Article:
A BRITISH COLUMBIAN EDUCATIONAL SAFARI
Taking ABE classes to rural communities is very much a concern of Cariboo College. The following article is the story of delivery of BLADE to the remote Nemaiah Valley of Chilcotin, B.C.
In early August of 1976 the telex spat out requests for ABE in central B.C., Chase, Merritt, Kamloops, Williams Lake, Anaham, Nemaiah and so on. NEMAIAH, where in blazes is that place? I'd bounced around the college district a good while, but never had I heard of Nemaiah. Frantic searches of my cache of road maps coughed up names of Nemia, Nehmiah, Nemaiah and Nemiah, and definitely no consensus of opinion as to exactly where the road was that got us into this place. Upon expressing interest to my vice-principal about going in there, he sarcastically remarked I had no idea where I was going. Little did I realize how prophetic his words would turn out to be.
My first trip into Nemaiah was in early September. The college coordinator from Williams Lake, had arranged for a native outreach worker to travel with us and guide us to this remote spot whose very name now excited us. So early one morning, Frank Supernault, Gerry McKee and myself headed out the Bella Coola highway west from Williams Lake. At Hanceville (Lee's Corner) we turned south and on past the large Chilko Ranch, the Stone Indian Reserve, and eventually descended (some 140 miles later) into the beautiful Nemaiah Valley. The area is awe-inspiring. The valley is characterized by high snow-covered mountains similar in stature to Roger's lass, many trees, the large Konni lake at one end, and Chilko lake crossing the top of the valley at the other end, and large lush green fields of hay in between.
Civilization has not reached this remote valley of 160 inhabitants of which only a mere handful are white. There is no power, no telephone, and essentially no roads. Speed limits in the valley are 20 m.p.h, dictated by conditions rather than radar. Roads lack some bridges and small river crossings are by simply getting wet. Apparently winter travel is easier - one simply drives down the lake. The homes are essentially all log cabins, although there are some newer D.I.A. models around that have been made from plywood. The school has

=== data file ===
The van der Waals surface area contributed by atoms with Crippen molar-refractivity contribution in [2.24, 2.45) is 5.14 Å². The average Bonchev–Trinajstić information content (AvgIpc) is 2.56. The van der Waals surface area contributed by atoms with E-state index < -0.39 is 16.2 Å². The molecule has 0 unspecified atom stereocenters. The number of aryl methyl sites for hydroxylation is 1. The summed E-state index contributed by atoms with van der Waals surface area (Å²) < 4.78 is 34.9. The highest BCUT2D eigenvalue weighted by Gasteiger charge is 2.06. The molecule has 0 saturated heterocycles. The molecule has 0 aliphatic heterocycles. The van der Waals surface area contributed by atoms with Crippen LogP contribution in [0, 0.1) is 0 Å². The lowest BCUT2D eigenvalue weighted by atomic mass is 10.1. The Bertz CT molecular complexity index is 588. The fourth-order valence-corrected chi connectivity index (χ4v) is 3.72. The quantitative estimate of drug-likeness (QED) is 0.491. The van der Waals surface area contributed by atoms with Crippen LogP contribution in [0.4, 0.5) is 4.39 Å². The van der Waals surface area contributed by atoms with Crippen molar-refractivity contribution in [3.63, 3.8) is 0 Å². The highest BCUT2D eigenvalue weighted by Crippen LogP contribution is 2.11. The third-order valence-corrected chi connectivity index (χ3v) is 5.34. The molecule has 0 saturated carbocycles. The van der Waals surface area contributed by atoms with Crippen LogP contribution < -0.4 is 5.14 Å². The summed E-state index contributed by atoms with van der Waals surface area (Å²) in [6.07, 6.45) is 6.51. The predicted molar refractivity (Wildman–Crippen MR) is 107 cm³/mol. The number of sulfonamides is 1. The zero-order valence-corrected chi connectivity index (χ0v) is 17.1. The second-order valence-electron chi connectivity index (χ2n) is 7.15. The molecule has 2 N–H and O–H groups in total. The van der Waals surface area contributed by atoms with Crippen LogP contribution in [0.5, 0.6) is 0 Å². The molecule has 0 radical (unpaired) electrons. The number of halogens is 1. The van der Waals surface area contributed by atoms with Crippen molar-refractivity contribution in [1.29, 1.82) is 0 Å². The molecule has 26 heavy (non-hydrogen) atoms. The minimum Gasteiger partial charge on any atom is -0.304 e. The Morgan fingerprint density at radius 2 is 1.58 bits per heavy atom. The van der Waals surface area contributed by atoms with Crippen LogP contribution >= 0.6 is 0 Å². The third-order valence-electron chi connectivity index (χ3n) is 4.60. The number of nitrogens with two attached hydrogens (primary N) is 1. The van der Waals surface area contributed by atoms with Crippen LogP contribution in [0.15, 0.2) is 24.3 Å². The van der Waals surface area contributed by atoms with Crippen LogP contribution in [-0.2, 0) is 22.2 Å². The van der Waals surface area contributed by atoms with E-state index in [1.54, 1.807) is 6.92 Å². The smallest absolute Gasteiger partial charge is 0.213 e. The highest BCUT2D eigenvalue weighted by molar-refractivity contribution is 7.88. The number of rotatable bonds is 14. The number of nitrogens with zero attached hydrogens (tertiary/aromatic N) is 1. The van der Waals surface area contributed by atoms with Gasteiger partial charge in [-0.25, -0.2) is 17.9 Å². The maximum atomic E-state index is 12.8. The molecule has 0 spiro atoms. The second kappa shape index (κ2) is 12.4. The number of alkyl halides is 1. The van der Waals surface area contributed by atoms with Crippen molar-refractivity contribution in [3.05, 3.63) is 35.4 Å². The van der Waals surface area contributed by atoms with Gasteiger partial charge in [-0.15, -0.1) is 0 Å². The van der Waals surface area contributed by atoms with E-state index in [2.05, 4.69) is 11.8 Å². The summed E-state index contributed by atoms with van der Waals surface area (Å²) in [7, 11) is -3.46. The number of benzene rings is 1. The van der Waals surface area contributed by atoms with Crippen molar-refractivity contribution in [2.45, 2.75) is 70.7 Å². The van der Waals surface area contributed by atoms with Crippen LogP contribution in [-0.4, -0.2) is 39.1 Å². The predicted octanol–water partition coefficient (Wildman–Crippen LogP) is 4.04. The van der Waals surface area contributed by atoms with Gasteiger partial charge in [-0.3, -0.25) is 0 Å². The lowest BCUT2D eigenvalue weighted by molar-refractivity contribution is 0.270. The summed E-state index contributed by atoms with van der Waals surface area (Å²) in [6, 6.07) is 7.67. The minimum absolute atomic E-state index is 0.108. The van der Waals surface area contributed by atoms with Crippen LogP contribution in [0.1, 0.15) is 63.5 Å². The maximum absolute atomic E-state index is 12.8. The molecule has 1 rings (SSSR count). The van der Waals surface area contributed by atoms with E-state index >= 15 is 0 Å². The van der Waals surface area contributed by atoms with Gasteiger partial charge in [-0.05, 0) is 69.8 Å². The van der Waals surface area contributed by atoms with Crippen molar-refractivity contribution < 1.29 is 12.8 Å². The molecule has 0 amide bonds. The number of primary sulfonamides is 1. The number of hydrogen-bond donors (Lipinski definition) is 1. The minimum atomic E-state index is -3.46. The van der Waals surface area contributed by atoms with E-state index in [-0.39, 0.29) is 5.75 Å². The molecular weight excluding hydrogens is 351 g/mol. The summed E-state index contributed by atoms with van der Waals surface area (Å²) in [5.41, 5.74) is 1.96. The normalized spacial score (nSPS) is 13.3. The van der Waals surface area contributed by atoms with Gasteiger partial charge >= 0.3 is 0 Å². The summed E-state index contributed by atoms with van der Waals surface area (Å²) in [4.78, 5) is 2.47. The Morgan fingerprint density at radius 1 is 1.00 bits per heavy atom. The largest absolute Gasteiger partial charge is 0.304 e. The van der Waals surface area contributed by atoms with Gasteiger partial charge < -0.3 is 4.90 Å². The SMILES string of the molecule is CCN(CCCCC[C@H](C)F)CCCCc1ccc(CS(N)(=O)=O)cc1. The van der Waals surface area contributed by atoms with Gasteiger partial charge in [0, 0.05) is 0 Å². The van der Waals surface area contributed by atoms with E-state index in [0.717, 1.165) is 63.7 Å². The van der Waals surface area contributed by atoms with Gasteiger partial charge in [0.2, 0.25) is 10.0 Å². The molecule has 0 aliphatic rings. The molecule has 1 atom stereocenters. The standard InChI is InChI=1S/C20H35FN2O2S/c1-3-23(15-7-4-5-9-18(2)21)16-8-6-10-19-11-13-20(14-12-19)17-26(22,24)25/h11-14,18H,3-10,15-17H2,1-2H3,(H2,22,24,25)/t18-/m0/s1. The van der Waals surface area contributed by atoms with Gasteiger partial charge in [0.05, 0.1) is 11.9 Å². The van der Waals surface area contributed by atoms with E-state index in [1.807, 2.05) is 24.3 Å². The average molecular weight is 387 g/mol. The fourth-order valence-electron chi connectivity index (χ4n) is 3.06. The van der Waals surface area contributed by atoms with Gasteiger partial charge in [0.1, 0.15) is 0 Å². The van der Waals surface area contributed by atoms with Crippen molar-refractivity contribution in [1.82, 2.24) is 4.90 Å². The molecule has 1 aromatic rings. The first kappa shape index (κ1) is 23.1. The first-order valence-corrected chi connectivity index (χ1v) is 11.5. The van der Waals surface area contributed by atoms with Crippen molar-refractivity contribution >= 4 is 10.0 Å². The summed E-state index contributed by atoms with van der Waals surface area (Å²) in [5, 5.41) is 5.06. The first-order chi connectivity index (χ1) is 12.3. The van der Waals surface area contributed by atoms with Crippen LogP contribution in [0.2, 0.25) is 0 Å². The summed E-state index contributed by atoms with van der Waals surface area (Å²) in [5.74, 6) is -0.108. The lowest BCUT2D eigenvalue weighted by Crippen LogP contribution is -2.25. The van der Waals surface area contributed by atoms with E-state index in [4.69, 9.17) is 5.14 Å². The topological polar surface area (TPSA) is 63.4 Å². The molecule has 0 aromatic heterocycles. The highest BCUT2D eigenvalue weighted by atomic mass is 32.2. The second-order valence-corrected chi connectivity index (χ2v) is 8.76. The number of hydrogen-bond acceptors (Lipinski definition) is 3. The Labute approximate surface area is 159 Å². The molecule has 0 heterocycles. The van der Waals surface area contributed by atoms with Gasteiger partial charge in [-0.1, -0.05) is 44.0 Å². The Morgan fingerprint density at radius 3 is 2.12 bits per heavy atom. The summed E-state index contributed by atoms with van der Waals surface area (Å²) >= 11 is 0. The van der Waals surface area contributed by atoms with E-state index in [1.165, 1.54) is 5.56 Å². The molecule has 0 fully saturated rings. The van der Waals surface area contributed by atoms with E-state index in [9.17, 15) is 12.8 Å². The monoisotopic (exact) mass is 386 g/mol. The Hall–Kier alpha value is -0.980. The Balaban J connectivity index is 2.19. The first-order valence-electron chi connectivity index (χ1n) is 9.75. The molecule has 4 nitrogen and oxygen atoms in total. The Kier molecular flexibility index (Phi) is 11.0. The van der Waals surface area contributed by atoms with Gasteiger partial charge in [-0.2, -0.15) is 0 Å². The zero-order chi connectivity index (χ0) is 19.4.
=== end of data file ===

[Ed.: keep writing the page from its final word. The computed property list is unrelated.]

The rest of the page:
also moved into the valley in the last 3 or 4 years and brought with it a conglomeration of 9 trailers to make up the school and living facilities for the staff. The school offers probably the only indoor plumbing in the valley and is the owner of one of two radio-telephones in the valley. Incidentally, the school radio-phone seldom works, and when it does, is hampered by low cloud cover that blocks transmission out of the valley. The other radio is twenty miles up the road.
Our time in the valley was spent trying to locate the people for the course that was to start in a month's time. No-one was around." School attendance was less than 50% of what was expected. The families were still in the bush haying, fishing and drying their meat and so on. Anyway, we came away with something like thirty-two names. Over twenty of these had less than grade 4, and eleven of those had never the graced the inside of a school. The request for a BTSD II-III seemed completely unrealistic. Our team completed the procedures for initiating a BLADE program.
We spent many hours just visiting. It seemed important at the time to get to know as many of the people as we could. Our guide was tremendously valuable in showing us around a wilderness area devoid of road signs. Being native, he broke the ice for us on many occasions when I'm sure our efforts would have ended in failure. Satisfied, at having accomplished something, we returned to Williams Lake some twenty-four hours later. Our first trip had given us some idea of what we faced. Now came the task of changing the minds of the Department of Education and CMP.
Our second trip in was at the beginning of October. We had set up appointments a couple of weeks in advance so that we could get the people together for documentation by GMP. I must stress at this time we had had very little in the way of cooperation from the local CMP office. They decided that the dates set up for them weren't suitable and arrived on their own schedule. Naturally, there were no students around. A number of reasons accounted for this. The people were still haying, some men were guiding hunters and others were back in the hills working on cattle round-up. Still others were attending a funeral and the celebrations that go with this 'Were taking a few days from their busy schedules. This trip was almost a dead loss. Not much was accomplished to aid the course. Also, we did a good deal of damage to the college vehicle.
My third trip in, in early November, was to take the CMP people in to document the students. This was accomplished without a hitch (just one flat tire). We have a BLADE program scheduled for November 29 (1976) with a class of students. We have an instructor who WANTS to live out there, and thank-you very much, I'm as proud as punch to get this class off the ground.
Some interesting notes on Nemaha:
(Author not identified. Article taken from: ABEL Communicator, 2nd ed., Dec. 1976.)